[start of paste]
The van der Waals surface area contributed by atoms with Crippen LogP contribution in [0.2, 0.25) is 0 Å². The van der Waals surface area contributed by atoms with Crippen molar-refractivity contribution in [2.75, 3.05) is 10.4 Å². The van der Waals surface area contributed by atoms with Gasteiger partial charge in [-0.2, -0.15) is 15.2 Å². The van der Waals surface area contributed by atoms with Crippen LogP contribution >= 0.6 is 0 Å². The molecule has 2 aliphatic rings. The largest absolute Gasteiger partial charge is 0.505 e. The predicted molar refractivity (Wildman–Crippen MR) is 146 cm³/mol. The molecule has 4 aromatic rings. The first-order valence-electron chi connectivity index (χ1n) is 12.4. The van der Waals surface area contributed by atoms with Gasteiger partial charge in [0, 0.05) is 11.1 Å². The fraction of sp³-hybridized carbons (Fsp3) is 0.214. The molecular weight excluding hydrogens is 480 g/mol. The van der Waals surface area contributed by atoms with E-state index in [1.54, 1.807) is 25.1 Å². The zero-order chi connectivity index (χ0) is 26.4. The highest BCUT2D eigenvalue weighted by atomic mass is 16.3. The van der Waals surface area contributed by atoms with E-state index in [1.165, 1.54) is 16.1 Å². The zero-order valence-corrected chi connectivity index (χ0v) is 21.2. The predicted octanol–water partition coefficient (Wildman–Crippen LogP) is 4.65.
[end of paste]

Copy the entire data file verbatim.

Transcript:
The van der Waals surface area contributed by atoms with Crippen LogP contribution in [0.2, 0.25) is 0 Å². The van der Waals surface area contributed by atoms with Crippen molar-refractivity contribution in [2.75, 3.05) is 10.4 Å². The van der Waals surface area contributed by atoms with Gasteiger partial charge in [-0.2, -0.15) is 15.2 Å². The van der Waals surface area contributed by atoms with Crippen LogP contribution >= 0.6 is 0 Å². The molecule has 2 aliphatic rings. The largest absolute Gasteiger partial charge is 0.505 e. The predicted molar refractivity (Wildman–Crippen MR) is 146 cm³/mol. The molecule has 4 aromatic rings. The first-order valence-electron chi connectivity index (χ1n) is 12.4. The van der Waals surface area contributed by atoms with Gasteiger partial charge in [0, 0.05) is 11.1 Å². The fraction of sp³-hybridized carbons (Fsp3) is 0.214. The molecular weight excluding hydrogens is 480 g/mol. The van der Waals surface area contributed by atoms with E-state index in [1.54, 1.807) is 25.1 Å². The zero-order chi connectivity index (χ0) is 26.4. The highest BCUT2D eigenvalue weighted by atomic mass is 16.3. The van der Waals surface area contributed by atoms with E-state index in [1.165, 1.54) is 16.1 Å². The zero-order valence-corrected chi connectivity index (χ0v) is 21.2. The predicted octanol–water partition coefficient (Wildman–Crippen LogP) is 4.65.